I can’t remember the last time I slept. Not really slept, like a child.

The days blend as you get older. My children still face each day as a new adventure. But me – the ticking clock is my pulse and it never stops, weaving day and night into one seamless quickstep.

Every night there’s a whisper in my broken dreams. The voice is small and still; a child, or spirit. But I’m neither awake or asleep, and a gale blows in my soul and a fire burns in my head and I lie on shaky ground.

The truth is I’ve been running, day and night, year on year. Running away; from myself, from what I’ve become – the carnage and the triumph; running from you – king, queen, prophet, peasant. I want to please you, but I can’t stand your gaze. Don’t look at me, not now, not deeply.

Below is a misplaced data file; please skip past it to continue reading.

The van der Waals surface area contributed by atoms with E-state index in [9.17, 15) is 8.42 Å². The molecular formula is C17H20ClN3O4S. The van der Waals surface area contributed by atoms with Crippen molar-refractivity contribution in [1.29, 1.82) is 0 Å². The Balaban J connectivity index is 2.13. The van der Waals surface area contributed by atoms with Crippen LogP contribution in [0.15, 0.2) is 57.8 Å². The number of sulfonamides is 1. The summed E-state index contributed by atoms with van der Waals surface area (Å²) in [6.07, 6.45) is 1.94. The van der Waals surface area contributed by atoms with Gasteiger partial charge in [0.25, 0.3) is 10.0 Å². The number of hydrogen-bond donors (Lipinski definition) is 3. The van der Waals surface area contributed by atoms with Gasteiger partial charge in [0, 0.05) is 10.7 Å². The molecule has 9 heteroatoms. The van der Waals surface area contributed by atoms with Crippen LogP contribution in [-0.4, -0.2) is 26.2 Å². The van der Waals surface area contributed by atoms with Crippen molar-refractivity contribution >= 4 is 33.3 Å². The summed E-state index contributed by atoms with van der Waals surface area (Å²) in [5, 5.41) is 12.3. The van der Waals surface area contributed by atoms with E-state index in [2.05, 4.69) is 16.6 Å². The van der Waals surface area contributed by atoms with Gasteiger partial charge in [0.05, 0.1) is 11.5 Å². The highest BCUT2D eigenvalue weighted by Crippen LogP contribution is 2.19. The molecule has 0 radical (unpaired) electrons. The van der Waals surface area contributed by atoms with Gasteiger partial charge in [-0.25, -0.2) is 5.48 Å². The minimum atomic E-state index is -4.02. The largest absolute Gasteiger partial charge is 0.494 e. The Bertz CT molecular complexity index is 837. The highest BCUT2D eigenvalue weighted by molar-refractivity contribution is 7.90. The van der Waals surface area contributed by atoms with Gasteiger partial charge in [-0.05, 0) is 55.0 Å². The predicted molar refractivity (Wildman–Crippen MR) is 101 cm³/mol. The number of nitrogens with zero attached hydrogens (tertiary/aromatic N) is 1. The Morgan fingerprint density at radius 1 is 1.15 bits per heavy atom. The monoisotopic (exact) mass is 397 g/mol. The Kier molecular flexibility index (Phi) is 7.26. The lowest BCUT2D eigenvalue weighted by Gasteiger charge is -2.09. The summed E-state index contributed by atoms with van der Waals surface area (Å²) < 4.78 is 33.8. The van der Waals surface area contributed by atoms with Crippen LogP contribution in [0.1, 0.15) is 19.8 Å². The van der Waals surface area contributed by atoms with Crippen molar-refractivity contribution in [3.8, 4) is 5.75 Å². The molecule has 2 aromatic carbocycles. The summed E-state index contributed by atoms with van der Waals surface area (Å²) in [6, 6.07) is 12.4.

But in this mountain cave, across this desert I’ve found Sinai. Origin, palladium, presence.

Time leaks here. I’ve got to get up, and wash up, and tidy up, and get down to work! There’s no time to lose, no time like the present. But time leaks and I’ll keep running. The clock ticks.

Dearest Rain, cleanse us; kill the empty fire, quell the wind and soften our shaky ground. For we chased a shadow, and now we’re so far from home.

From the archives. Inspired by the biblical story of Elijah in 1 Kings 13.  I wrote this back in 2013, after seven sleep-deprived years with young children and at a stage in my life where my work was exciting but also overwhelming. I had just turned 33, the age at which hobbits come of age. It became a threshold over which I felt a strong resonance. Coming of age and the accelerating clock are the backdrop to a poem that has been quietly important to my last 7 years.